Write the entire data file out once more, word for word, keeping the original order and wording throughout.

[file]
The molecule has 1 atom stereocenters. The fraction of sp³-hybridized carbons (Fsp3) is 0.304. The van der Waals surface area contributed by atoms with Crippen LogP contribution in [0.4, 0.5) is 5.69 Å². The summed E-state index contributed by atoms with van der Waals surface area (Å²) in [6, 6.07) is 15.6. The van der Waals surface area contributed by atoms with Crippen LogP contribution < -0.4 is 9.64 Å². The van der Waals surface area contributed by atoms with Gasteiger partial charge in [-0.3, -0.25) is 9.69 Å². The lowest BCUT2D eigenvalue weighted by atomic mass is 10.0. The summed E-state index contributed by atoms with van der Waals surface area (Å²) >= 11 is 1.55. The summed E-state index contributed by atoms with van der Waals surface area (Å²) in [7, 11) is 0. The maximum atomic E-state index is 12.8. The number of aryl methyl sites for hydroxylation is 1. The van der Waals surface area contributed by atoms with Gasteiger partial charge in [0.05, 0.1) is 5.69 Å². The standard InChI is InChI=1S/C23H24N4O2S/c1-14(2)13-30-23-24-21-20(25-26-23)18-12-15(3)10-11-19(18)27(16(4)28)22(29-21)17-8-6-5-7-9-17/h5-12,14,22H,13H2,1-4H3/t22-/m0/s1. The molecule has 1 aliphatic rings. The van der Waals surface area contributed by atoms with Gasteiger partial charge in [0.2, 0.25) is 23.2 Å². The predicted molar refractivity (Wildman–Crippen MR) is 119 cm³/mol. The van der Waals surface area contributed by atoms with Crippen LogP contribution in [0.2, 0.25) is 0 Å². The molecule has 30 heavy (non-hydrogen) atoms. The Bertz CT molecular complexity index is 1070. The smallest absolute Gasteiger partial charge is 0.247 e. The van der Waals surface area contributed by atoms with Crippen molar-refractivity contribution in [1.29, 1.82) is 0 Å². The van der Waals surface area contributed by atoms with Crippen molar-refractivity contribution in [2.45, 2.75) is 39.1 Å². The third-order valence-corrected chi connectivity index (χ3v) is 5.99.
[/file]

The molecule has 1 atom stereocenters. The fraction of sp³-hybridized carbons (Fsp3) is 0.304. The van der Waals surface area contributed by atoms with Crippen LogP contribution in [0.4, 0.5) is 5.69 Å². The summed E-state index contributed by atoms with van der Waals surface area (Å²) in [6, 6.07) is 15.6. The van der Waals surface area contributed by atoms with Crippen LogP contribution < -0.4 is 9.64 Å². The van der Waals surface area contributed by atoms with Gasteiger partial charge in [-0.3, -0.25) is 9.69 Å². The lowest BCUT2D eigenvalue weighted by atomic mass is 10.0. The summed E-state index contributed by atoms with van der Waals surface area (Å²) >= 11 is 1.55. The summed E-state index contributed by atoms with van der Waals surface area (Å²) in [7, 11) is 0. The maximum atomic E-state index is 12.8. The number of aryl methyl sites for hydroxylation is 1. The van der Waals surface area contributed by atoms with Gasteiger partial charge in [0.05, 0.1) is 5.69 Å². The standard InChI is InChI=1S/C23H24N4O2S/c1-14(2)13-30-23-24-21-20(25-26-23)18-12-15(3)10-11-19(18)27(16(4)28)22(29-21)17-8-6-5-7-9-17/h5-12,14,22H,13H2,1-4H3/t22-/m0/s1. The molecule has 1 aliphatic rings. The van der Waals surface area contributed by atoms with Gasteiger partial charge in [0.2, 0.25) is 23.2 Å². The predicted molar refractivity (Wildman–Crippen MR) is 119 cm³/mol. The van der Waals surface area contributed by atoms with Crippen LogP contribution in [0.2, 0.25) is 0 Å². The molecule has 30 heavy (non-hydrogen) atoms. The Bertz CT molecular complexity index is 1070. The smallest absolute Gasteiger partial charge is 0.247 e. The van der Waals surface area contributed by atoms with Crippen molar-refractivity contribution in [1.29, 1.82) is 0 Å². The van der Waals surface area contributed by atoms with Crippen molar-refractivity contribution in [2.45, 2.75) is 39.1 Å². The third-order valence-corrected chi connectivity index (χ3v) is 5.99.